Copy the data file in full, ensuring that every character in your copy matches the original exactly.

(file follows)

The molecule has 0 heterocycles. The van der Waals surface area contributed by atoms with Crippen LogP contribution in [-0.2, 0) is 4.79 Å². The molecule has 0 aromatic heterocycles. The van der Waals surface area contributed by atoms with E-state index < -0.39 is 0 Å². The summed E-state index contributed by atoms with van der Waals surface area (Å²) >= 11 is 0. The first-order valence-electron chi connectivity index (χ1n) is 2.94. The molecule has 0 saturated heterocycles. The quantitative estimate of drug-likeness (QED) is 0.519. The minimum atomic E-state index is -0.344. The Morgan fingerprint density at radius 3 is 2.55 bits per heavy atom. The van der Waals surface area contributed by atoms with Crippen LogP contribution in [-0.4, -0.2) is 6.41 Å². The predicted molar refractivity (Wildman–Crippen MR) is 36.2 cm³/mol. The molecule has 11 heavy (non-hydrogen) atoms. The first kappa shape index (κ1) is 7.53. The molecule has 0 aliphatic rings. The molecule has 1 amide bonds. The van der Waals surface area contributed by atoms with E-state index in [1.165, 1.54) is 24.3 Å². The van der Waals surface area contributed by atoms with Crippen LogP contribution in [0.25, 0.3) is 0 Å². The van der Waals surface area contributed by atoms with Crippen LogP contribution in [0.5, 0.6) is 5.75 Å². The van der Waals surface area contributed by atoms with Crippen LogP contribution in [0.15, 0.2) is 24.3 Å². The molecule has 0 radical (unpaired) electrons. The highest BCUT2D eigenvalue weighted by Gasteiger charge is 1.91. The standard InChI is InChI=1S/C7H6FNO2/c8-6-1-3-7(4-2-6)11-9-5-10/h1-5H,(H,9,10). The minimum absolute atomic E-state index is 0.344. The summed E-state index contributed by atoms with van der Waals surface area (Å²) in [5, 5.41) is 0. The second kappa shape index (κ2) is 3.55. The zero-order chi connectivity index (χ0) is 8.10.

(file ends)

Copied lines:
The molecule has 0 heterocycles. The van der Waals surface area contributed by atoms with Crippen LogP contribution in [-0.2, 0) is 4.79 Å². The molecule has 0 aromatic heterocycles. The van der Waals surface area contributed by atoms with E-state index < -0.39 is 0 Å². The summed E-state index contributed by atoms with van der Waals surface area (Å²) >= 11 is 0. The first-order valence-electron chi connectivity index (χ1n) is 2.94. The molecule has 0 saturated heterocycles. The quantitative estimate of drug-likeness (QED) is 0.519. The minimum atomic E-state index is -0.344. The Morgan fingerprint density at radius 3 is 2.55 bits per heavy atom. The van der Waals surface area contributed by atoms with Crippen LogP contribution in [-0.4, -0.2) is 6.41 Å². The predicted molar refractivity (Wildman–Crippen MR) is 36.2 cm³/mol. The molecule has 11 heavy (non-hydrogen) atoms. The first kappa shape index (κ1) is 7.53. The molecule has 0 aliphatic rings. The molecule has 1 amide bonds. The van der Waals surface area contributed by atoms with E-state index in [1.165, 1.54) is 24.3 Å². The van der Waals surface area contributed by atoms with Crippen LogP contribution in [0.25, 0.3) is 0 Å². The van der Waals surface area contributed by atoms with Crippen LogP contribution in [0.5, 0.6) is 5.75 Å². The van der Waals surface area contributed by atoms with Crippen LogP contribution in [0.15, 0.2) is 24.3 Å². The molecule has 0 radical (unpaired) electrons. The highest BCUT2D eigenvalue weighted by Gasteiger charge is 1.91. The standard InChI is InChI=1S/C7H6FNO2/c8-6-1-3-7(4-2-6)11-9-5-10/h1-5H,(H,9,10). The minimum absolute atomic E-state index is 0.344. The summed E-state index contributed by atoms with van der Waals surface area (Å²) in [5, 5.41) is 0. The second kappa shape index (κ2) is 3.55. The zero-order chi connectivity index (χ0) is 8.10.